House Committee: 'no evidence of collusion' between Trump campaign and Russian Federation

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House Republicans on the Intelligence Committee effectively closed an investigation into collusion between Russian Federation and the Trump 2016 presidential campaign on Monday, declaring none was found.

A January 2017 assessment from intelligence agencies found with "high confidence" that Russian President Vladimir Putin and his government expressed a "clear preference" for Donald Trump in the campaign, and sought to influence the election on his behalf as part of Putin's "longstanding desire to undermine the USA -led liberal democratic order".

The report says that though the committee agrees with USA intelligence agencies that the Russian government tried to meddle in the election, they do not have information to suggest Russia was trying to help President Donald Trump win.

Committee member Rep. Mike Conway said the House investigation had found "bad judgment" and "inappropriate meetings" between Russian Federation and members of the Trump campaign, according to The Wall Street Journal, including the infamous Trump Tower meeting with a Kremlin-linked lawyer. "But we can't find anything that leads us to a collusion string". However, they disputed the findings of the Central Intelligence Agency, National Security Agency and Federal Bureau of Investigation that Moscow sought to aid Trump, who won a surprise victory over Democrat Hillary Clinton.

Republican members of the House of Representatives committee had been saying for weeks they were near the end of the interview phase of the probe, saying they needed to release their findings to prepare for the next general election in November.

The report will include an assessment of the June 2016 meeting between Trump campaign officials, including Donald Trump Jr., and Russians with ties to the Kremlin, concluding that nothing discussed represented collusion. "We've looked at hundreds of thousands of documents, and we're just at the point where we feel, again, we've reached some conclusions, let's share those with the American people", said Stewart, (R) Utah.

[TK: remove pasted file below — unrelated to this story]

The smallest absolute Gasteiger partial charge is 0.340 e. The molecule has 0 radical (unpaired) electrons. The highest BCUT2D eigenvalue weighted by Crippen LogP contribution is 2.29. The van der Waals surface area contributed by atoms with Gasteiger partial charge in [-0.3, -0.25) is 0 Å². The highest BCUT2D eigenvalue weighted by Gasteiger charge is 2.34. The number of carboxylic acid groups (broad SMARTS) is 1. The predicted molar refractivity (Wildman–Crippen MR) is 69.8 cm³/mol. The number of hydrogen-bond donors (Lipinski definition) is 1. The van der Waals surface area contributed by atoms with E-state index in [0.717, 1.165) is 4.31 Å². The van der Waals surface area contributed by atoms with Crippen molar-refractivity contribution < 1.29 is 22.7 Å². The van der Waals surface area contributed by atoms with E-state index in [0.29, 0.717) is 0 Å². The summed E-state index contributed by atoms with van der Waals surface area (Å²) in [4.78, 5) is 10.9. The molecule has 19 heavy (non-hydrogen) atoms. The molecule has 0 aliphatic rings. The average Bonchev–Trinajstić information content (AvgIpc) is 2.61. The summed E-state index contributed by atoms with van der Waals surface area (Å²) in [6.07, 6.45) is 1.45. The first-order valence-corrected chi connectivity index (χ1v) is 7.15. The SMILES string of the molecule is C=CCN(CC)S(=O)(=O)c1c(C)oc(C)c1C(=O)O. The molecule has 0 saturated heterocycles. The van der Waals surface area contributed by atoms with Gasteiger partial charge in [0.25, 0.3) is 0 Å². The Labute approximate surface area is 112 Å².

The GOP report also asserted that Russian Federation didn't side with Trump in their interference with the 2016 election - which is at odds with United States intelligence agencies. The Senate panel is expected to issue findings on the more controversial issue of coordination between the Trump campaign and Russian Federation at a later date. "We disagree with the narrative that they were trying to help Trump".

Conaway said that the Republicans on the committee wanted to interview former Trump campaign chairman Paul Manafort, but said Schiff "wanted to delay us". He said Democrats would have an opportunity to offer their input before the report is sent for declassification and ultimately public release, a process that could take at least a month.

They conclude that Russian Federation did interfere with our elections, and are rolling out several recommendations moving forward.

Their conclusion - which matches Trump's own view on election meddling - will likely differ from the opinion held by their Democratic counterparts.

Conaway said he saw no "link" between Trump's finances and the committee's investigation, and he did not want to go on a fishing expedition. Nunes continued to churn out explosive but false counter-charges depicting the Russian Federation investigation as a Deep State conspiracy against the completely innocent Trump campaign. He said the committee has ended its interviews after a more than yearlong investigation. Then, Democrats and Republicans on the panel agreed on a four-part framework for the investigation and pledged to work "on a bipartisan basis" to "fully investigate all the evidence we collect and follow that evidence wherever it leads".

"To me, I don't see anything else that's out there that hasn't been explored", Rep. Pete King, a New York Republican, told CNN last week. Important witnesses have not been interviewed, and records have not been subpoenaed, including bank documents and certain communications that Democrats say are paramount to understanding the case. "It's time we return focus to the people's agenda".

Democrats denounced the Nunes memo as a blatant attempt by Trump and House Republicans to discredit special counsel Robert Mueller's investigation of Russian meddling in the 2016 election. He said the committee was preparing a separate, in-depth analysis of the intelligence community's assessment.